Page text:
Va’era–An Amphibian’s Song

The Second Plague (Frogs)

The Torah will not admit one answer – not for anything.  Every part of the biblical scripture before us is filled with questions, metaphors, double meanings.  The name Yitzhak means laughter in one verb form.  But it can suggest mocking in an intensified form.  When Sarah looks out and sees Ishmael and Yitzhak playing in Genesis 21:9, she calls it just as she sees it, overlapping and punning on her own son’s name.  Ishmael, Sarah says, is “Isaacing.”  He is not only mocking my son, she says, he is impersonating him, he is usurping his place.

A generation later, just after Ya’akov has stolen his twin brother’s blessing, Esav queries his father, resentment and rage permeating his every word: Did you know that Ya’akov was going to grow up to be a trickster and a deceiver?  Is that why you named him Yaakov, sneak thief?  Esav is punning, albeit bitterly.  For indeed, the etymology of Ya’akov’s name can suggest that the boy is what his name seems to suggest: A trickster and a deceiver.

What hidden meanings are found in Va’era?  Among them, one is the matter of the frogs.

Why frogs in the first place?

The writer is assuming we are familiar with the mythologies of neighboring cultures – after all, the ancient Israelites were.  They would have known that the Egyptian pantheon included the frog-headed goddess Hepat, who was believed to assist women at childbirth. 

Let’s take a moment to recall the opening of Shemot, of Exodus?  Pharaoh, appalled at Israelites’ prolific birthrate, summoned the midwives to him.  Then he decreed that those whose business it is to help children come into the world assist not in the creation of life but in its very opposite: Pharaoh demands that the midwives kill male Israelite babies at birth. 

Is the appearance of the frogs designed to make Pharaoh face what he himself has tried to do to the forces of creativity and life?  Frogs, for Egyptians, symbolize fertility and birth.  Here the scripture tells us, they become the frightening specter of death and destruction.  No wonder some rabbis say the frogs were the worst plague.  The world has been turned upside down.  Lightness is darkness, love is hate, birth is death.

More conundrums.  God threatens a plague of frogs.  They shall sharatz, teem and swarm over the country, God says.  Frogs will swarm in the bedchambers, in the ovens and in the kneading bowls.  But when Aharon raises his arm, scripture announces the arrival of one: both noun and verb are singular.  God threatens a plague of frogs.  But only one stands on the banks of the Nile; only one covers the land.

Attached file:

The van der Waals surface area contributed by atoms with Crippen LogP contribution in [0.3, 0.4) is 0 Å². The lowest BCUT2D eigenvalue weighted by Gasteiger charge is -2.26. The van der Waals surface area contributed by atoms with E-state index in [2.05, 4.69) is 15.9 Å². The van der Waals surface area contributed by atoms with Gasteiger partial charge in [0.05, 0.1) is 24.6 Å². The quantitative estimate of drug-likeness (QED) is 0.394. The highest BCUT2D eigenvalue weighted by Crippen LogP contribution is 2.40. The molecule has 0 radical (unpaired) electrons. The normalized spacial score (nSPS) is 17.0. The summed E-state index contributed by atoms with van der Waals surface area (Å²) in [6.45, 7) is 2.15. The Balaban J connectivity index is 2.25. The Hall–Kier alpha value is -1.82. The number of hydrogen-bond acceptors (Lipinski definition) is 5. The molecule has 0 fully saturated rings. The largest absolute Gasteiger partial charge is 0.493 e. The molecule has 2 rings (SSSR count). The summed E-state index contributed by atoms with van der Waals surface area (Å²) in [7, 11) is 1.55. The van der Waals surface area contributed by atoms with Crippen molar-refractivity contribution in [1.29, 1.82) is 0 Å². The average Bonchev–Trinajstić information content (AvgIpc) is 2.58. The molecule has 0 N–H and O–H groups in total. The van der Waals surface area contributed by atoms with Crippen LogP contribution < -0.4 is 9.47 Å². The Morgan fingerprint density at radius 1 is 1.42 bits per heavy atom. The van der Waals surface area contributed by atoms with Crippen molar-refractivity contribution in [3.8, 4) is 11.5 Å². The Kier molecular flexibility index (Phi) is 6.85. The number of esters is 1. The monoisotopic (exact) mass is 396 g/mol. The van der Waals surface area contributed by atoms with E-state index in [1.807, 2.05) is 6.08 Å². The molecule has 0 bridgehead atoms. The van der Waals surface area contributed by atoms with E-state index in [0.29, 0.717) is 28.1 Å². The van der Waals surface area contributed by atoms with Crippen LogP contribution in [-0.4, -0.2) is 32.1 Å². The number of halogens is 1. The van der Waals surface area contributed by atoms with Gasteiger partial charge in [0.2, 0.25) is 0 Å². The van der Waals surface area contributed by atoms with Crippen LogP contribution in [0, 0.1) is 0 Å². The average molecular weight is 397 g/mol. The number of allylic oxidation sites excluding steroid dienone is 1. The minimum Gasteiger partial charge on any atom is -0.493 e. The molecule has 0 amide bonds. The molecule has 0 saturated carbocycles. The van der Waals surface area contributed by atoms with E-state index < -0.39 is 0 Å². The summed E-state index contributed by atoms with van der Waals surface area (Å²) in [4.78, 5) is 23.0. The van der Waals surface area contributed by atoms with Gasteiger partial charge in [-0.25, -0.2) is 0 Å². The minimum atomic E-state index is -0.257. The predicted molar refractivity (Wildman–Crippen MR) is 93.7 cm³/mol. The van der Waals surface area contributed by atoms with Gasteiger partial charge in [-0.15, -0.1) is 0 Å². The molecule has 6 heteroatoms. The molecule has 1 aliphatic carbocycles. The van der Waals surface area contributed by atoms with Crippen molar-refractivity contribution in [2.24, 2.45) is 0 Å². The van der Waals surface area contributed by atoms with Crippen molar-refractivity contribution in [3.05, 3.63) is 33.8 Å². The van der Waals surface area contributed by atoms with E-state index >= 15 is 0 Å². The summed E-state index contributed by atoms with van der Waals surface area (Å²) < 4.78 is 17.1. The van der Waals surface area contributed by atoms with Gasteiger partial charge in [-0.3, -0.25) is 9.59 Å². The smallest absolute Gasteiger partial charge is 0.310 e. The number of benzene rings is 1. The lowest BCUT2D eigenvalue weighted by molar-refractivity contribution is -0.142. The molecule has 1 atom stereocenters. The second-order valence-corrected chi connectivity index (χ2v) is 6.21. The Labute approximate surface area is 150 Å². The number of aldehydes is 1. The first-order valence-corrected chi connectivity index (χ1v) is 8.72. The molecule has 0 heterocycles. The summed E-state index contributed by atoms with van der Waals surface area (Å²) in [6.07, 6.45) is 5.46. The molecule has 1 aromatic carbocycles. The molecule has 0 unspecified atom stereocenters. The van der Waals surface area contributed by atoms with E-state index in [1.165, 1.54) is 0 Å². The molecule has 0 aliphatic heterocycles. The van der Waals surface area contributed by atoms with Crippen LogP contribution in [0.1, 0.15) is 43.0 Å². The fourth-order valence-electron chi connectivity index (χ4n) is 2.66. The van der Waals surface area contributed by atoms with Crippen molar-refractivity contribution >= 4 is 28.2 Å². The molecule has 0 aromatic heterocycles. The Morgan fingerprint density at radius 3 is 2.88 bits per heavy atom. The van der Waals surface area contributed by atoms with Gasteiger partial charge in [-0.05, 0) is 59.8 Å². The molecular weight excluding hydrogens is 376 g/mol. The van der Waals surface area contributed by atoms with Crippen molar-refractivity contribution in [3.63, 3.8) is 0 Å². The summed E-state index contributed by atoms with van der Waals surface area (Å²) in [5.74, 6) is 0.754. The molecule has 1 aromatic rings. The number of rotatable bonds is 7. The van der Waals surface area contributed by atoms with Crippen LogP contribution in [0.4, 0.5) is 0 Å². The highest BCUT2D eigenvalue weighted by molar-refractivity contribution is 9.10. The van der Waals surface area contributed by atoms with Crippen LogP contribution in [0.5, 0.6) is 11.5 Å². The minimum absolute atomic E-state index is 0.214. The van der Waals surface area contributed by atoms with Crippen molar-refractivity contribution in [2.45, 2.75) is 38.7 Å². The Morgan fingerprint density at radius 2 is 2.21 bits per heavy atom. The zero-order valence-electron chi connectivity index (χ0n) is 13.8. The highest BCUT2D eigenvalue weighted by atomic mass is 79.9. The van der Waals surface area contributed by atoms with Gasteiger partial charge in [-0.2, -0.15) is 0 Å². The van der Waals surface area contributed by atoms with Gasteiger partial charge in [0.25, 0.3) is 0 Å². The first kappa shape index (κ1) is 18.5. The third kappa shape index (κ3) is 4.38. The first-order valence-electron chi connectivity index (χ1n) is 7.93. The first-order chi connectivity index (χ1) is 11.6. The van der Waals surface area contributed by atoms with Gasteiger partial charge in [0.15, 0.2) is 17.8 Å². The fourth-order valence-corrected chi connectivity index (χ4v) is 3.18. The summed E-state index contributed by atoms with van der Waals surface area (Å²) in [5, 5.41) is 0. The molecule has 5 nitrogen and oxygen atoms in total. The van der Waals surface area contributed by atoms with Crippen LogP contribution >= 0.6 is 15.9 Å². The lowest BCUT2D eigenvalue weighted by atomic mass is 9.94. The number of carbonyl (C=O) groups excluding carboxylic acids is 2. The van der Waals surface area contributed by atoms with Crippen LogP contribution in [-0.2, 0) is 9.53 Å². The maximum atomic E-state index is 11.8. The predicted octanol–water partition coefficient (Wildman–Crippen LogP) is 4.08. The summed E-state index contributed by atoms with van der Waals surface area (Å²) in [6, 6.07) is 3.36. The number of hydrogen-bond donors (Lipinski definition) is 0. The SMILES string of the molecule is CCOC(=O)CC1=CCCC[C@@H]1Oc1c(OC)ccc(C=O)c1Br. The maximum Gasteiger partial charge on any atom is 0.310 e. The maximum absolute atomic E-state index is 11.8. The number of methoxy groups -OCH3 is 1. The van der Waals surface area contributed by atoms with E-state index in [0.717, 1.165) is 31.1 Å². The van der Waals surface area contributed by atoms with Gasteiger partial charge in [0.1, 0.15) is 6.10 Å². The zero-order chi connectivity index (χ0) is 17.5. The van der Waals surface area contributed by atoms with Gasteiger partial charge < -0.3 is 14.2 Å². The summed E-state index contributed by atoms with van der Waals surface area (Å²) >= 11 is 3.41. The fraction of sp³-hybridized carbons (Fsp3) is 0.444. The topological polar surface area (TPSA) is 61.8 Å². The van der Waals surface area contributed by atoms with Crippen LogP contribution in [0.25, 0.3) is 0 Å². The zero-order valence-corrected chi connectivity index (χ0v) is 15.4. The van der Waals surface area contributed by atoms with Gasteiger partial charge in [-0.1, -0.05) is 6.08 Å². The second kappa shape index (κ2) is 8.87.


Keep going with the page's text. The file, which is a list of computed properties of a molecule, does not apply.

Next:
The sages explain, of course.  Rabbi Eleazar says that this one frog bred prolifically and filled the land. The original frog called upon its brethren to join him (Babylonian Talmud Sanhedrin 67b.)

Are there other explanations?  Let’s reconsider: One frog, one representative of what was, for the Egyptians, the symbol of fertility, the symbol of birth.  This one frog arrives, symbolizing the opposite, the destructive potential.

When we represent the positive, we are unified, joined together in common purpose.  When we become resentful and destructive, we split apart.  The land teems and swarms with hatred, ill-feeling is everywhere.  Our multiplying resentments crowd us at night, sit down with us at our meals, give us neither rest nor relief.  The creature representing hope becomes the spreading specter of terror.

Scientists tell us that this little creature is the very sign of the survival of ecosystems – if frogs disappear, beware.

Interestingly enough, our ancient commentaries and legends suggest that even the sages knew that the frog was a very particular gift from God.  Indeed, the “beautiful singing” of the frog silenced the psalmist, King David himself.  The story goes that when King David finished the book of Psalms, he became boastful, saying to The Holy One: Master of the universe, is there any other creature You created in Your world that utters more songs and paeans of praise than I?  In that instant, so the tale tells us, a frog happened upon the king: “David,” the frog said, “don’t be so boastful.  I utter far more songs and praises than you.”

According to Perek Shira, an ancient text which lists eighty-four elements of the natural world, the song of that selfsame frog was then revealed to David.  What song does the frog sing?  Baruch Shem K’vod Malchuto L’Olam Va’ed.   Blessed is the glorious Name of God, God’s is forever.  This line appears between the first sentence of Sh’ma, which declares the unity of God, and the first paragraph which reminds us to love God with all one’s heart, soul, and resources. 

The frog, we know, sings twice daily, morning and night.  It knows just when to begin its chant, and it sings that which we whisper during our recitation of God’s oneness, God’s is-ness.  The frog knows creation and knows to praise it. 

The frog makes each sound deep in its throat.  The Hebrew word nefesh, the word so often translated as soul, life force, means, originally: throat.  Our is-ness comes from our throat.  In the first cry of each child born into the world we hear the raw sound of life.

One last mystery; one last possibility.  In verse eight, the text reads that Moses cried out “in the matter of the fogs”.  But the text reads vayitzak Moshe el Adonai al d’var hatzfard’im.  Read this literally, and you will read these words: Moses cried out to the Lord upon the word of the frogs.  The frogs spoke, says Exodus Rabbah 25:27.

What did they say?

With one voice, they reminded us: Blessed is God.  God is forever.  Sing with purpose, with one voice, with the hopeful force that leads you to create life, not destroy it.

Keyn y’hi ratzon.


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